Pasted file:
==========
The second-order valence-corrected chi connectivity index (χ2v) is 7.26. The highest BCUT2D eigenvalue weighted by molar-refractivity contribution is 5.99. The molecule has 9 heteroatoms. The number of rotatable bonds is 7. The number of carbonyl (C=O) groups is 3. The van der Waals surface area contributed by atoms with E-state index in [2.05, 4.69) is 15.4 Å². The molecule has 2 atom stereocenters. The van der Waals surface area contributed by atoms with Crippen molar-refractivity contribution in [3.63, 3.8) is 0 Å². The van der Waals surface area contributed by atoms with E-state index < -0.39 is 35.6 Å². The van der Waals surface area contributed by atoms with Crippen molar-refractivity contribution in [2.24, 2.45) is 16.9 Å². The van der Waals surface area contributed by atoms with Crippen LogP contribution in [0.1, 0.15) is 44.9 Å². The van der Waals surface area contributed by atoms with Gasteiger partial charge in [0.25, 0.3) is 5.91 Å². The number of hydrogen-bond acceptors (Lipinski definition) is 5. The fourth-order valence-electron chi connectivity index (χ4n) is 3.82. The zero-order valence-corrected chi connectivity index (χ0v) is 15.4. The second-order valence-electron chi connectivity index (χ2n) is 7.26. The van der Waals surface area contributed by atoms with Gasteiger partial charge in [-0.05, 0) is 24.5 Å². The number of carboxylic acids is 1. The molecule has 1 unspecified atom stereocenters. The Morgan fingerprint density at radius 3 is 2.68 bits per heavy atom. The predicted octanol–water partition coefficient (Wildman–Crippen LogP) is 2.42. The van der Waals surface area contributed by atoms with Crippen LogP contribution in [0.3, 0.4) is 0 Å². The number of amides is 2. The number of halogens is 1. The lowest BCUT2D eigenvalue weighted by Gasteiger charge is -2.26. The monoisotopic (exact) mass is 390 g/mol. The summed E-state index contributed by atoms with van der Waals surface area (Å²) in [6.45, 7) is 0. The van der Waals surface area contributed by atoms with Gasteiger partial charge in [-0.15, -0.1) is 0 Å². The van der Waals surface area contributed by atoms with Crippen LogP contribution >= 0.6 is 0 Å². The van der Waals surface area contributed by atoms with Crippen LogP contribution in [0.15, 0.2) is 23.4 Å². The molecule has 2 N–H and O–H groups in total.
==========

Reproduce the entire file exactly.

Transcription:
The second-order valence-corrected chi connectivity index (χ2v) is 7.26. The highest BCUT2D eigenvalue weighted by molar-refractivity contribution is 5.99. The molecule has 9 heteroatoms. The number of rotatable bonds is 7. The number of carbonyl (C=O) groups is 3. The van der Waals surface area contributed by atoms with E-state index in [2.05, 4.69) is 15.4 Å². The molecule has 2 atom stereocenters. The van der Waals surface area contributed by atoms with Crippen molar-refractivity contribution in [3.63, 3.8) is 0 Å². The van der Waals surface area contributed by atoms with E-state index < -0.39 is 35.6 Å². The van der Waals surface area contributed by atoms with Crippen molar-refractivity contribution in [2.24, 2.45) is 16.9 Å². The van der Waals surface area contributed by atoms with Crippen LogP contribution in [0.1, 0.15) is 44.9 Å². The van der Waals surface area contributed by atoms with Gasteiger partial charge in [0.25, 0.3) is 5.91 Å². The number of hydrogen-bond acceptors (Lipinski definition) is 5. The fourth-order valence-electron chi connectivity index (χ4n) is 3.82. The zero-order valence-corrected chi connectivity index (χ0v) is 15.4. The second-order valence-electron chi connectivity index (χ2n) is 7.26. The van der Waals surface area contributed by atoms with Gasteiger partial charge in [-0.05, 0) is 24.5 Å². The number of carboxylic acids is 1. The molecule has 1 unspecified atom stereocenters. The Morgan fingerprint density at radius 3 is 2.68 bits per heavy atom. The predicted octanol–water partition coefficient (Wildman–Crippen LogP) is 2.42. The van der Waals surface area contributed by atoms with Crippen LogP contribution in [0.3, 0.4) is 0 Å². The number of amides is 2. The number of halogens is 1. The lowest BCUT2D eigenvalue weighted by Gasteiger charge is -2.26. The monoisotopic (exact) mass is 390 g/mol. The summed E-state index contributed by atoms with van der Waals surface area (Å²) in [6.45, 7) is 0. The van der Waals surface area contributed by atoms with Gasteiger partial charge in [-0.15, -0.1) is 0 Å². The van der Waals surface area contributed by atoms with Crippen LogP contribution >= 0.6 is 0 Å². The van der Waals surface area contributed by atoms with Crippen LogP contribution in [0.15, 0.2) is 23.4 Å². The molecule has 2 N–H and O–H groups in total.